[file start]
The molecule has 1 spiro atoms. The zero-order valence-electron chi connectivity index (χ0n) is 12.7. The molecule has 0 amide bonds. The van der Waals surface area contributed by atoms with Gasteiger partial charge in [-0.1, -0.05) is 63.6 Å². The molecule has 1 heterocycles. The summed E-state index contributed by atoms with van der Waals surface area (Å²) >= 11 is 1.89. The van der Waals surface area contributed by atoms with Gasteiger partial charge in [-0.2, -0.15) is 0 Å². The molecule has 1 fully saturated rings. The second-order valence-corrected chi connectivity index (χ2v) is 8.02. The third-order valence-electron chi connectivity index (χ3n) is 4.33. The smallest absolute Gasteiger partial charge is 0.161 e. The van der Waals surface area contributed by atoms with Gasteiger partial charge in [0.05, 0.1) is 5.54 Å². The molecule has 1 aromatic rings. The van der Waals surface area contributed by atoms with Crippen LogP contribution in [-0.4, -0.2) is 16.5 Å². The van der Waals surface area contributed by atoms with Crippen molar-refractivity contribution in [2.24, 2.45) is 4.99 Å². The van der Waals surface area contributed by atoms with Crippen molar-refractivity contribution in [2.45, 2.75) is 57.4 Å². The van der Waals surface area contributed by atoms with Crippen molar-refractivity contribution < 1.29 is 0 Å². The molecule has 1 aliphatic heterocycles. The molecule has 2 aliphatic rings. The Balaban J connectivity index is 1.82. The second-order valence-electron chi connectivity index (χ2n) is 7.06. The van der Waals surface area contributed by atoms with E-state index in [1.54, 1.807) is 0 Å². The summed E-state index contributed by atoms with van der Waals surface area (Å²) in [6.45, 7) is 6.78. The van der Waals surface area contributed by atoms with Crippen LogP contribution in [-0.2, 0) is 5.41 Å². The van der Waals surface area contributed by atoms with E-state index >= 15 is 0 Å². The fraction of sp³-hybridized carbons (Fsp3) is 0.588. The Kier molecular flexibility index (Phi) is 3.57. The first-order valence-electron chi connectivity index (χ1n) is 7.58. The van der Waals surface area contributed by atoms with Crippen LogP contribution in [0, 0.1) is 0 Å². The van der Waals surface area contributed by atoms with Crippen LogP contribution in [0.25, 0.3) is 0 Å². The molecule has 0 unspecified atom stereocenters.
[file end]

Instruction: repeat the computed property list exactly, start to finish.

The molecule has 1 spiro atoms. The zero-order valence-electron chi connectivity index (χ0n) is 12.7. The molecule has 0 amide bonds. The van der Waals surface area contributed by atoms with Gasteiger partial charge in [-0.1, -0.05) is 63.6 Å². The molecule has 1 heterocycles. The summed E-state index contributed by atoms with van der Waals surface area (Å²) >= 11 is 1.89. The van der Waals surface area contributed by atoms with Gasteiger partial charge in [-0.2, -0.15) is 0 Å². The molecule has 1 fully saturated rings. The second-order valence-corrected chi connectivity index (χ2v) is 8.02. The third-order valence-electron chi connectivity index (χ3n) is 4.33. The smallest absolute Gasteiger partial charge is 0.161 e. The van der Waals surface area contributed by atoms with Gasteiger partial charge in [0.05, 0.1) is 5.54 Å². The molecule has 1 aromatic rings. The van der Waals surface area contributed by atoms with Crippen LogP contribution in [-0.4, -0.2) is 16.5 Å². The van der Waals surface area contributed by atoms with Crippen molar-refractivity contribution in [2.24, 2.45) is 4.99 Å². The van der Waals surface area contributed by atoms with Crippen molar-refractivity contribution in [2.45, 2.75) is 57.4 Å². The van der Waals surface area contributed by atoms with Crippen molar-refractivity contribution < 1.29 is 0 Å². The molecule has 1 aliphatic heterocycles. The molecule has 2 aliphatic rings. The Balaban J connectivity index is 1.82. The second-order valence-electron chi connectivity index (χ2n) is 7.06. The van der Waals surface area contributed by atoms with E-state index in [1.54, 1.807) is 0 Å². The summed E-state index contributed by atoms with van der Waals surface area (Å²) in [6.45, 7) is 6.78. The van der Waals surface area contributed by atoms with Crippen LogP contribution in [-0.2, 0) is 5.41 Å². The van der Waals surface area contributed by atoms with E-state index >= 15 is 0 Å². The fraction of sp³-hybridized carbons (Fsp3) is 0.588. The Kier molecular flexibility index (Phi) is 3.57. The first-order valence-electron chi connectivity index (χ1n) is 7.58. The van der Waals surface area contributed by atoms with Crippen LogP contribution in [0, 0.1) is 0 Å². The van der Waals surface area contributed by atoms with Crippen LogP contribution in [0.25, 0.3) is 0 Å². The molecule has 0 unspecified atom stereocenters.